Respiratory syncytial virus (RSV) is a leading cause of serious lower respiratory tract disease in infants, leading annually to ~200,000 deaths and 3-4 million hospitalizations worldwide. Close to $1 billion has been invested by the RSV community over the past two decades in clinical trials seeking to improve upon the marketed monoclonal antibody Synagis, which is only approved for prophylaxis of very low birth weight premature birth infants. None of these efforts, which have attacked the same viral protein as Synagis (the F protein), has yielded a new approved drug or vaccine. Based on insights into the pathology of RSV infection gained over the past ten years by numerous investigators, Trellis has chosen to target the only other major viral envelope protein (the G protein). Preclinical data support the expectation of substantially improved activity of Trellis? monoclonal antibody TRL3D3 as a post-infection therapeutic, thereby addressing major populations not served by Synagis, including full-term infants, the elderly and immunocompromised patients. With funding from an SBIR Phase II grant, Trellis has established a commercially-attractive manufacturing process for TRL3D3. In this Phase IIB proposal, we seek funding to complete the IND-enabling work and initiate production of the first clinical lot. We also propose to explore the impact in mice of TRL3D3 on biomarkers that may have utility for establishing efficacy trends in early clinical trials.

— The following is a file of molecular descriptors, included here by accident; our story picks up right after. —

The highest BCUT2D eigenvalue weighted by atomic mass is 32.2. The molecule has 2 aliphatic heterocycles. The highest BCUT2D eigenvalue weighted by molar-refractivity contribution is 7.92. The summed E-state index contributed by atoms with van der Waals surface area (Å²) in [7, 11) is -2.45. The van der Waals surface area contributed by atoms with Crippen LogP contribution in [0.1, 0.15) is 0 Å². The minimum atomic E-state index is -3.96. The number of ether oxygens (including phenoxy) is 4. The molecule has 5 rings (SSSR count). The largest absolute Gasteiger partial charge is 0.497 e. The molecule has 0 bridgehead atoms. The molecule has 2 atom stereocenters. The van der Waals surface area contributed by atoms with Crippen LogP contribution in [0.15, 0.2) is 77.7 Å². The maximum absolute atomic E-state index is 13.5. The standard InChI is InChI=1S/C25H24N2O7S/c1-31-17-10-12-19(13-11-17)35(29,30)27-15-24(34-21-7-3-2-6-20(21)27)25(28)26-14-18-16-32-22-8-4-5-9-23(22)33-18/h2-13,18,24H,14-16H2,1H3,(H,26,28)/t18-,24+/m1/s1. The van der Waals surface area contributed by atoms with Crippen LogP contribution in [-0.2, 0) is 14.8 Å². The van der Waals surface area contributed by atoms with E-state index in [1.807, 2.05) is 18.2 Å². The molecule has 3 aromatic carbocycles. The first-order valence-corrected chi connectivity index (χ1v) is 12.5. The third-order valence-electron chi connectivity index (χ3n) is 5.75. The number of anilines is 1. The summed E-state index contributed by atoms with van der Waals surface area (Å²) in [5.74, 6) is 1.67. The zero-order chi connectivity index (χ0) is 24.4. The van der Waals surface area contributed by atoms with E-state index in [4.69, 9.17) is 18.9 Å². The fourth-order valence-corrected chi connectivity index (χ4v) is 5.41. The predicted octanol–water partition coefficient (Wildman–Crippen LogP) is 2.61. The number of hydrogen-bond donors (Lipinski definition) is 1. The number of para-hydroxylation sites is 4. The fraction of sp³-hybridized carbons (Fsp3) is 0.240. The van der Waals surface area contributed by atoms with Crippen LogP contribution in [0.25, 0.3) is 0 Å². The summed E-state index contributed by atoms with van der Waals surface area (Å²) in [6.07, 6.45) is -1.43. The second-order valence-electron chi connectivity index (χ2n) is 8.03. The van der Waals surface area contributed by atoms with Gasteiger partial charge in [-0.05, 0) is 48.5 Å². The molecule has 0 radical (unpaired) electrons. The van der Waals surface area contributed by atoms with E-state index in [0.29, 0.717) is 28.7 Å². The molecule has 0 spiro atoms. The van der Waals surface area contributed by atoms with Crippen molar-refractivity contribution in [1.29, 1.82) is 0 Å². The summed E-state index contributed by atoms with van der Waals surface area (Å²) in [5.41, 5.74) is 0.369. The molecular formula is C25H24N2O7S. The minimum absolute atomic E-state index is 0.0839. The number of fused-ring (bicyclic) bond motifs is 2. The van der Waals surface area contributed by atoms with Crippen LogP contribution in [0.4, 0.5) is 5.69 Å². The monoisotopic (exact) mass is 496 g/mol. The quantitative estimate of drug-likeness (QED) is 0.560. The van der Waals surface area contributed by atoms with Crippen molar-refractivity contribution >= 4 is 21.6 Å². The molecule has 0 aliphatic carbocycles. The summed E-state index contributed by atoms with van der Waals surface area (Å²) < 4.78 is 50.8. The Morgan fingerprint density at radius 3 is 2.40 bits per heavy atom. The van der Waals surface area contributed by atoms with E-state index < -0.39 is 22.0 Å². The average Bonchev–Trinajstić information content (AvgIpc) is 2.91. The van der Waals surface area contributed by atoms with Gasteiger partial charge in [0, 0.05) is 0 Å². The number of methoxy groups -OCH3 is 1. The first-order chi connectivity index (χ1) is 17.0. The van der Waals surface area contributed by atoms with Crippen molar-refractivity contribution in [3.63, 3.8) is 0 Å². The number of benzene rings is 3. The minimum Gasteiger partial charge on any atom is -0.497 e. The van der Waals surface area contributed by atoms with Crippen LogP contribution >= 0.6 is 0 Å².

In the US, RSV is responsible for 20% of all hospitalizations for infants and young children, at an estimated cost of $1B annually, but no effective therapeutic agent has been developed. Trellis has discovered (and patented) a novel antibody (TRL3D3) with strong preclinical data in treating RSV infection. The work proposed here will complete the preclinical development needed to gain FDA approval to initiate human clinical testing of the innovative agent.
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|Tripp, Ralph A; Power, Ultan F; Openshaw, Peter J M et al. (2018) Respiratory Syncytial Virus: Targeting the G Protein Provides a New Approach for an Old Problem. J Virol 92:|